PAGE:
Since the Dutch were hanging by a thread of hope and a prayer (a must-win game and Iceland victory) before kickoff, the odds against their qualifying for the playoff to then qualify to the UEFA Euro 2016 tournament in France were very high.

Still, the Oranje players and dedicated fans (myself included) had faith in an epic turnaround.

Despite injuries to key players (including, but not limited to Arjen Robben, Jasper Cillessen and much of its defense), it was expected that the Netherlands would be able to control its games and earn enough wins and ties to book its ticket to France in the summer of 2016.

They didn’t.

“…Netherlands finished fourth in the group and failed to qualify for the European Championships for the first time since 1984…”
–Tom Webber, Goal.com

Great teams in all sports experience injury woes that can paralyze their chances at grand success. Some of these teams manage to squeeze out wins, even when the odds were all against them. Even though the Dutch have had their pitfalls throughout its history (internal turmoil, lack of motivation), they have also had moments of glory and the best kinds of shock-and-awe. Just last summer, the Dutch finished third in the World Cup.

And this is where this defeat stings the most.

The expectations were and are sky high for this squad, as in a championship-level altitude. Some of the best players in the world are on this team. Let’s take a closer look with their age in parenthesis:

  • Arjen Robben (31)
  • Wesley Sneijder (31)
  • Robin van Persie (32)
  • Klaas-Jan Huntelaar (32)
  • Rafael van der Vaart (32)

The fact is those listed above, a golden generation in their own right, have world-class talent, pace and vision. Age has not slowed them down. However, the reason for listing the aforementioned players who define the explosive and creative offense identity of the Dutch is to acknowledge that this was the last UEFA Euro tournament they could have competed for within their peak years.

As a tried-and-true Dutch fan for more than 15 years, it’s painful to even concede this reality.

The final score today was a disqualifying loss, but the opportunity to play for and potentially win a defining European championship was the real loss and it was (and is) gut-wrenching.

There are many questions to be answered in the coming days, weeks, months:

  • Is head coach Danny Blind to blame when he had such a limited, bleak chance of success?
  • Who will be the head coach for the 2018 World Cup qualifying?
  • What players listed above will be leading the Dutch towards the next World Cup in Russia?
  • Aside from Daley Blind, can the Netherlands find high-quality defenders?
  • How quickly can this team fix its problems and return to playing world-class soccer/Total Football?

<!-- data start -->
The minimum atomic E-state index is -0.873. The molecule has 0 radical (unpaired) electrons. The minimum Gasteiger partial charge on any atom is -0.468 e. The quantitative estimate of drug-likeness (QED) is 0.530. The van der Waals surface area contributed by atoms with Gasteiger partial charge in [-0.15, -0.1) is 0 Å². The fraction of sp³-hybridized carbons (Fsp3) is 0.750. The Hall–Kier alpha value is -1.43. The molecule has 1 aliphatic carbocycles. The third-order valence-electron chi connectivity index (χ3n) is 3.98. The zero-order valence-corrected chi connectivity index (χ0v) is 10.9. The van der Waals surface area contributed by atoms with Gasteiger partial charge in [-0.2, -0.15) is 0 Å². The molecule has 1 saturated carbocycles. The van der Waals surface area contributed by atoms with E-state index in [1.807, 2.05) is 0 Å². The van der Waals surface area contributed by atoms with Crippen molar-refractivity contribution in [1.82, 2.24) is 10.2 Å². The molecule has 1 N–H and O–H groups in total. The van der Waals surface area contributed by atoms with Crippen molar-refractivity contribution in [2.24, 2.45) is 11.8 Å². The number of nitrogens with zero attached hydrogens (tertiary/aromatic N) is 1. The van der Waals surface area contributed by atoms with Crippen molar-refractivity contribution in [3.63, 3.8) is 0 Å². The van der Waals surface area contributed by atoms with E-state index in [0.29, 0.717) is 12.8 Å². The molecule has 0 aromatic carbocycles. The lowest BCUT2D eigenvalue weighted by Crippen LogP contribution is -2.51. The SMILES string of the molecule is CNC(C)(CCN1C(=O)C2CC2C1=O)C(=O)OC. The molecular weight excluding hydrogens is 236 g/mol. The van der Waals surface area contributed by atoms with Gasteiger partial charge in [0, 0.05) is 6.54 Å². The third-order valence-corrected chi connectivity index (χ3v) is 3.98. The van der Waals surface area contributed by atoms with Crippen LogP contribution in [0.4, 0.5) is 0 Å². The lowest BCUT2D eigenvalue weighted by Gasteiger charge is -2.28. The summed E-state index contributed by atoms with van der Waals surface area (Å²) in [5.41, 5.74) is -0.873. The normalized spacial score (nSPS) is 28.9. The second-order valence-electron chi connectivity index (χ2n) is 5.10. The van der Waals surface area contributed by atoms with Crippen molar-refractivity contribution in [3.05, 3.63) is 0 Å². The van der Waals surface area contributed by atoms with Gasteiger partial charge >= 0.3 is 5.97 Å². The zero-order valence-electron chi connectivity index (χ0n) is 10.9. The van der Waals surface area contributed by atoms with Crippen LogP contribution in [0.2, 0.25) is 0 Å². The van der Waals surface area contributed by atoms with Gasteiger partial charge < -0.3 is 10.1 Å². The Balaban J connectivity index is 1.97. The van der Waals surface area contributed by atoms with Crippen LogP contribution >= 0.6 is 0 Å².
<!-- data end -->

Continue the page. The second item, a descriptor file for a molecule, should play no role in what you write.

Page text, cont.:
Fortunately, the KNVB’s current golden generation has a proficiency for answering its harshest critics every couple of years. They have one more chance lift a trophy to solidify their golden Oranje legacy.

From Russia, with love of strength and the World Cup trophy, 2018 is the mission of a lifetime.

Going Dutch in Kansas City?

While the world’s shining city on a hill has emitted a dull glow in recent years, there still appears to be an allure for footballers in South America and Europe. A recent report revealed Dutch midfielder Rafael van der Vaart has been offered a major contract to sport a light shade of blue in Kansas City. The deal is estimated at $4.8 million/year for the 32-year old.

I repeat: Rafael van der Vaart is only 32-years old.

He’s a game-changer. He can define a midfield with purpose, incorporate dynamic calculation in its movement and offer spontaneous displays of applause-worthy flair. Rafael van der Vaart still has a few years left and, if this deal is signed, would be a tremendous pick-up for Sporting Kansas City and MLS in general.

Here’s some evidence:

New International Players arriving in MLS this season:

  • Kaká
  • Frank Lampard
  • Steven Gerrard
  • Sebastian Giovinco
  • David Villa
  • Rafael van der Vaart?

Will Rafael van der Vaart be living in the Midwest in 2015? Who knows. It could just be a bargaining chip in Europe or merely an initial interest in hopping across the pond to America. Regardless, it’s exciting speculation. And just on the surface, there are several reasons to check out MLS this season beyond our favorite squads. There’s the amazing redesign and re-branding of the Columbus Crew SC, big international signings, new club introductions and modernized club identities. 2015 may seem a little bit like the mid-late 1990s with a refreshed, adrenaline-fueled enthusiasm for soccer in America.

Of course, if Rafael van der Vaart does sign with an MLS team, remember his wife and kids will join him as well.

Rafael and Sylvie van der Vaart encapsulate why soccer is called the beautiful game.